Since the beginning of the COVID-19 pandemic in North America, two competing narratives about return to office have jostled for attention and authenticity. Depending on who you believe, either the traditional office is ready to die, or newer community-styled coworking spaces are set to boom.
We studied foot traffic patterns from June 1 to September 20 2021 for 11 operators of 755 shared office spaces all over the US. The brands we studied are CarrWorkplaces, Galvanize, General Assembly, Industrious, MakeOffices, Regus, Serendipity Labs, Spaces, TechSpace, The Yard and WeWork. Some of these are nation-wide operators, others only own property in a handful of markets.
Some of these brands, e.g. Regus, fall into the mold of a large building serving a handful of enterprise clients in a setting with common amenities or points of access. Others, such as WeWork, are modern, purpose-built coworking spaces-slash-community hubs catering mostly to startups and entrepreneurs. In each case, exposure to lots of people outside of your business but well within your environment is all part of going into the office.
To pull the data for these insights (download the full report here), we used Unacast Now. To visualize it, we built the Tableau workbook below, which includes interactive maps and charts that let you zoom-in and out at the state, city and brand level.
You can follow along in the Tableau workbook as we go -- for ease of use, each section references a specific tab. We’ll begin by reviewing coworking visitation traffic patterns from a national level, before zooming-in to shed light on the most competitive state and city markets, and taking a deep dive on individual brand performance, with particular attention paid to comparing Regus and WeWork’s relative performance.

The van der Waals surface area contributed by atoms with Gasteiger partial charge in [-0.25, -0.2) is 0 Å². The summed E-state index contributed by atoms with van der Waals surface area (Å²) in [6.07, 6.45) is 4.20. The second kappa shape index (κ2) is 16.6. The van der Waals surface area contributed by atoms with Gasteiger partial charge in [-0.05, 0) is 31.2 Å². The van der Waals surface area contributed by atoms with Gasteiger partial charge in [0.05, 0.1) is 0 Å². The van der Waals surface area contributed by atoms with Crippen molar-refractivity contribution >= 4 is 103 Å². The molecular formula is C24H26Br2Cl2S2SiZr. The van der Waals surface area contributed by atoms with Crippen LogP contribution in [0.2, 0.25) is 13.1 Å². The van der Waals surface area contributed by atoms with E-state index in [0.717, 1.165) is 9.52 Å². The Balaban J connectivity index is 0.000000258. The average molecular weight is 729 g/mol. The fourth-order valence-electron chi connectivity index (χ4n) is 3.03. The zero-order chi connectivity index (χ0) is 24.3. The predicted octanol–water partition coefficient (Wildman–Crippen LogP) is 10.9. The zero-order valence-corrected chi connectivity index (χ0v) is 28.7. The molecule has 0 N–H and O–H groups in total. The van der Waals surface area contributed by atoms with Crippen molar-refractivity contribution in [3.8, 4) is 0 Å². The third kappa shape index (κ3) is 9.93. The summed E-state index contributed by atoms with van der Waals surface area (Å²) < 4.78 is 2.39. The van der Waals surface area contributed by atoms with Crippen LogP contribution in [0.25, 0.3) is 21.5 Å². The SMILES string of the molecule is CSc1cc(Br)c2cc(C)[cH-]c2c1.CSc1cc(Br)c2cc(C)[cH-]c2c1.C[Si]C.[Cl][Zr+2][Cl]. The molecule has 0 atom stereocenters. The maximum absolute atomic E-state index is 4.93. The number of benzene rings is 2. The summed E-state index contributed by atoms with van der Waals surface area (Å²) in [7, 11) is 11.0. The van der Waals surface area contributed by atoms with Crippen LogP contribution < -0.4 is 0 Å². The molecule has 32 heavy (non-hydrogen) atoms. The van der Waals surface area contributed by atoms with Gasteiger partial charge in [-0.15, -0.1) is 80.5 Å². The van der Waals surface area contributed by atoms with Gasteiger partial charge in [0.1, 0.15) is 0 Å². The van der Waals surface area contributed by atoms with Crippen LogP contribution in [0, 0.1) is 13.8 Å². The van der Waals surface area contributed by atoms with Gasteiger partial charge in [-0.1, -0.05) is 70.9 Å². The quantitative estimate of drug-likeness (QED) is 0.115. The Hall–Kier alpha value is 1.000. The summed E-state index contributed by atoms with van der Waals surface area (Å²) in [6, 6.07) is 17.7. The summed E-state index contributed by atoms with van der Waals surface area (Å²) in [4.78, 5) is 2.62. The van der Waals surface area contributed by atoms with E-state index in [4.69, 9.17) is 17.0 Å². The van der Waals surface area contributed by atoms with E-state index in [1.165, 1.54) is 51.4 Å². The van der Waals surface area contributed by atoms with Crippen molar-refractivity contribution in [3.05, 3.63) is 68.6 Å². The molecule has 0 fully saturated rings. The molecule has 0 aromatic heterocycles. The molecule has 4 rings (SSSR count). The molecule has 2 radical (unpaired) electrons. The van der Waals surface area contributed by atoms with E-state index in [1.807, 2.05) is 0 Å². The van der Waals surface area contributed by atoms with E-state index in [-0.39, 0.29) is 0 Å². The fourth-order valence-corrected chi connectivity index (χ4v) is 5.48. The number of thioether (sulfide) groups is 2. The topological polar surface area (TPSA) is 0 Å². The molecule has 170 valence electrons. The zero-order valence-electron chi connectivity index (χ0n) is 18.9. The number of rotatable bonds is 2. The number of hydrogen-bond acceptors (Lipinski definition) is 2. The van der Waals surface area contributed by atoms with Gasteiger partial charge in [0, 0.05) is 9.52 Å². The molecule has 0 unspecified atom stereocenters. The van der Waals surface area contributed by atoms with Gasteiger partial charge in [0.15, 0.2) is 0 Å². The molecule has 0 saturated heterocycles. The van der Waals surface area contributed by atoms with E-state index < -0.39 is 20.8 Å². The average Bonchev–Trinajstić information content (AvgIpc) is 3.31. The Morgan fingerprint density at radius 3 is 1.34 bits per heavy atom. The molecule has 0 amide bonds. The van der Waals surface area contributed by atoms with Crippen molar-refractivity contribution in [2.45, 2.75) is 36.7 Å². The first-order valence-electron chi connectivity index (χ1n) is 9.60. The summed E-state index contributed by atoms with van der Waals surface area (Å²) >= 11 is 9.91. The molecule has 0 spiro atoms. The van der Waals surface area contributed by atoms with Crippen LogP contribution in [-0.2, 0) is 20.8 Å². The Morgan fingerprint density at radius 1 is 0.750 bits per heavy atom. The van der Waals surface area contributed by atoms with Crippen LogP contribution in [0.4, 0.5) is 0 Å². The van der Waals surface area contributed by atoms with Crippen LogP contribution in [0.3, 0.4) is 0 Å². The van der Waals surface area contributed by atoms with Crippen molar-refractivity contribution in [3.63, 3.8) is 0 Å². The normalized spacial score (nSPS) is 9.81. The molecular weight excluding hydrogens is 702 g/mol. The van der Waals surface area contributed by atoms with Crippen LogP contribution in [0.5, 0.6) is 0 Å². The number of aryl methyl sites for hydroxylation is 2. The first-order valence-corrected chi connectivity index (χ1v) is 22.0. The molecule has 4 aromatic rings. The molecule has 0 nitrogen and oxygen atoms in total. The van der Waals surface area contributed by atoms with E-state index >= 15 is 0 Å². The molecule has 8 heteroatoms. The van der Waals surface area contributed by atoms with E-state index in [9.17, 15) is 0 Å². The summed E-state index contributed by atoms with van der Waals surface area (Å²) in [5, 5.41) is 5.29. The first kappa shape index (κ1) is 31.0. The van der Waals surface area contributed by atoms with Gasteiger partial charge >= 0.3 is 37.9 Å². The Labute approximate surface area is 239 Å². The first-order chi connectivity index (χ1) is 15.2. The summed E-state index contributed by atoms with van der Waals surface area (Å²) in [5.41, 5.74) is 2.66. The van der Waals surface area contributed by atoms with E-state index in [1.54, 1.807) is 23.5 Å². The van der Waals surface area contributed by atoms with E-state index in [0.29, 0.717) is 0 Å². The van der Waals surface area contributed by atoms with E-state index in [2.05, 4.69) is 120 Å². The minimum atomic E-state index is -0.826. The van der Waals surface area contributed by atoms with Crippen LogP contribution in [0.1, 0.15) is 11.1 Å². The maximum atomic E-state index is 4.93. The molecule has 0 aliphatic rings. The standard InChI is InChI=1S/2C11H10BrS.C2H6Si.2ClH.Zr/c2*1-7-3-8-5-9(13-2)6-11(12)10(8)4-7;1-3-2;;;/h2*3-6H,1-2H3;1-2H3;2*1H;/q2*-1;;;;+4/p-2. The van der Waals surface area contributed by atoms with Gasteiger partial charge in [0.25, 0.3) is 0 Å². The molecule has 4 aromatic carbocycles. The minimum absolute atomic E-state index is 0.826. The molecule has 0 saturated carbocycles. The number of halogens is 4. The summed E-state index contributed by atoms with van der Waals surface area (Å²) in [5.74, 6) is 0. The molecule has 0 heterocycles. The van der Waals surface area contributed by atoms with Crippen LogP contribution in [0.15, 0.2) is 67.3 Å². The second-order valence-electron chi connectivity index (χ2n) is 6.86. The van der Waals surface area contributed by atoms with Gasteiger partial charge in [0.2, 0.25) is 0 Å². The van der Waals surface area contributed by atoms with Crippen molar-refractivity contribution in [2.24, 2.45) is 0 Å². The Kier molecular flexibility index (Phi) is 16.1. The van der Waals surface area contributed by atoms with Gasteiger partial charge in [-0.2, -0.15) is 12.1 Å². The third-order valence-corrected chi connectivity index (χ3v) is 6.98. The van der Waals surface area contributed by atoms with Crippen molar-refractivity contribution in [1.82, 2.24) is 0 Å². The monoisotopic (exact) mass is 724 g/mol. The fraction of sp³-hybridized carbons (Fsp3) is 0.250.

Total US Coworking visitation
Total foot traffic to coworking locations is net -9.4% since June 2021. After a good start to the summer — 7.05 million visits in June 2021, as compared to 8.05 million in July (a gain of 14%) — traffic fell modestly in August to 7.52 million visits (down about 7%), before collapsing further in September 2021 to 6.38 million visits. Heading into October and Q4 of 2021, the trendline remained negative.
States with Highest Coworking Visitation
The states with the highest rate of coworking space visitation are, in order: California, Texas, New York, Florida, Illinois and Georgia, which together accounted for nearly 4.2 million visits in June 2021. That peaked in July at about 4.7 million, before crashing back to around 3.9 million by September.
Illinois (-12.48%), lost the most coworking visitation traffic of any of the leading states, followed closely by Florida (-12.26%) and Texas (-11.87%). Georgia was down about 9% in the same time period, while California (-.69%) and New York (-.68%) have been mostly flat.
In each case, statewide figures are heavily influenced by the largest city contributor — so NYC is doing better than Chicago, for example — but there are plenty of variations on that rule when you move to smaller markets.
Cities that are gaining Coworking Visitation traffic